The Bill of Rights
“THE Conventions of a number of the States, having at the time of their adopting the Constitution, expressed a desire, in order to prevent misconstruction or abuse of its powers, that further declaratory and restrictive clauses should be added: And as extending the ground of public confidence in the Government, will best ensure the beneficent ends of its institution.”
–Preamble to the Bill of Rights 
You have the right to freedom of speech, freedom of religion, and freedom of the press.
You have the right to bear arms.
You have the right to refuse to house a solider.
You have the right to be free from unreasonable search and seizure.
You have the right to not incriminate yourself.
You have the right to defend yourself.
You have the right to have interpersonal conflicts resolved according to law.
You have the right to be free from excessive bail and fines.
The people, citizens, cannot have their rights removed by law.
The state governments of these United States hold rights that the federal government cannot take away. 
Being the parent of older kids means that I have been outpaced as their resource for help with most homework. My algebra skills are outdated; chemistry and I weren’t good friends the first time around. However, I am still the go-to when a paper needs to be edited or when memorization is required.
Not long ago, I helped my daughter memorize the Bill of Rights for her government class so that she could deliver them verbatim to her teacher. As we worked on that together, we started talking about what each amendment really guaranteed a citizen and why it might have mattered to the writers of our constitution.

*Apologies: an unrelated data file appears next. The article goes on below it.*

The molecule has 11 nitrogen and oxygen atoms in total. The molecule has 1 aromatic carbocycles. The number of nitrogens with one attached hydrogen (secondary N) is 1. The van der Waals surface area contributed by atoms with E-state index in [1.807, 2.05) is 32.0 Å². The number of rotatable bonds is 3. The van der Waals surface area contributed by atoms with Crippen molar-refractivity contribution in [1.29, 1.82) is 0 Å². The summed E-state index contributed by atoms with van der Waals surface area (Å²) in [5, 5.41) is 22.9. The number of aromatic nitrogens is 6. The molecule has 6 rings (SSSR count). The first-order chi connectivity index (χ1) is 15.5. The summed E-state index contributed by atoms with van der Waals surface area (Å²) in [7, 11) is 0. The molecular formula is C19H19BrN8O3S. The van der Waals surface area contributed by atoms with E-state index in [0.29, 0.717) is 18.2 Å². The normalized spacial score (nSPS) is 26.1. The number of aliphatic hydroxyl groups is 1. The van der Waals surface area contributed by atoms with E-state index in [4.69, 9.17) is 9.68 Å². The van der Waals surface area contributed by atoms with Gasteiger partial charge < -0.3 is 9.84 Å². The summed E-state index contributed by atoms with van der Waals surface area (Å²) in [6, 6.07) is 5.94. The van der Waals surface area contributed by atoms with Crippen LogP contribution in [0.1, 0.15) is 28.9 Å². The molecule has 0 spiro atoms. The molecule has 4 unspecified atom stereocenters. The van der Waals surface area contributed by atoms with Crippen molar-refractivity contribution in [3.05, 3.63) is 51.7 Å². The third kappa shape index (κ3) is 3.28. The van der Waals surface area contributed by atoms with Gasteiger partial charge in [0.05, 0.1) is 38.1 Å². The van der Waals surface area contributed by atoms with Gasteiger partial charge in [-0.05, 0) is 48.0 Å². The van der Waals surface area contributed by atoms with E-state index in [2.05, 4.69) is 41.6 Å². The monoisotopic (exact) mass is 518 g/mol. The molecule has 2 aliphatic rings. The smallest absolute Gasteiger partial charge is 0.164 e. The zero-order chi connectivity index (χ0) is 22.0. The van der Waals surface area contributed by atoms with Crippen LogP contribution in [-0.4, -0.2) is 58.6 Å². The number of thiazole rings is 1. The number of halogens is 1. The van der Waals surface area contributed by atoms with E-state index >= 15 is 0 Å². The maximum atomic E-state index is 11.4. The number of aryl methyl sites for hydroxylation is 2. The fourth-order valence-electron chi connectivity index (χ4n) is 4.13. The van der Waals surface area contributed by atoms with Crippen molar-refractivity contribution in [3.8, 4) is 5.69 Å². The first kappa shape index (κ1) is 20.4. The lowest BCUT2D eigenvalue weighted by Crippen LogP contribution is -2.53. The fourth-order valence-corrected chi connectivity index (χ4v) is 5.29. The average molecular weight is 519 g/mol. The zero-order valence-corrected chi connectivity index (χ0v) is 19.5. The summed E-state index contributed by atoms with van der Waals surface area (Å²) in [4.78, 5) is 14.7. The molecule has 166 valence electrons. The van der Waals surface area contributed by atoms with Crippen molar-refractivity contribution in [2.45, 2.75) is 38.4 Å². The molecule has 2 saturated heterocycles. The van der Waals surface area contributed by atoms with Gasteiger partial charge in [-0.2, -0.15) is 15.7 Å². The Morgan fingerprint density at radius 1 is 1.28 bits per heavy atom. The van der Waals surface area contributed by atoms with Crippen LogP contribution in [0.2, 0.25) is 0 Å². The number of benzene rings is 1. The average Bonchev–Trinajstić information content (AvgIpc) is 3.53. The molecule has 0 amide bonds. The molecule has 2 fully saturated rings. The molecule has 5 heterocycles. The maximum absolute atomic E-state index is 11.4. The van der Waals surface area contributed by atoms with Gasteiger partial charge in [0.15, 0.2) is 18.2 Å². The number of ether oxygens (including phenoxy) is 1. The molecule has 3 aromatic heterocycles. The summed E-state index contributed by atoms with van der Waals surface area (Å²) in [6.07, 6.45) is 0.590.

The rights were expressly stated in this way because the citizens of the newly formed USA remembered only too well what if felt like to have no rights under a king who was far away and exercised ultimate, controlling authority over their very lives. Citizens wanted to be protected from such an abuse of power.
How does my understanding of myself as an American citizen with these guaranteed rights inform my view of gospel living? Do these rights also apply to citizens of heaven? I looked to the Sermon on the Mount in Matthew and the parables of Jesus in Luke for Jesus’s explanation of life as his follower, and I offer the following bill of rights for the citizens of heaven.
THE King of Heaven, having walked this earth with his own feet, expressed a desire, in order to lay down power as an act of humility, that his followers also surrender power in the following specific ways rather than hold it over another in order to increase confidence in the validity of their claims to faith.
You have the right to say anything that expresses your love for God, self, and neighbor, for out of the mouth, the heart speaks.
You have the right to turn the other cheek when you are threatened.
You have the right to offer radical hospitality.
You have the right to share all that you have.
You have the right to declare the goodness of God.
You have the right to promote another’s welfare over your own.
You have the right to listen to other’s perspectives.
You have the right to give generously.
You have the right to see that every human being is beloved.
You have the right to establish the church as a practice arena for these rights.
 Here I offer a summary of our Bill of Rights in my own words. The original, official wording can be found on the website linked above.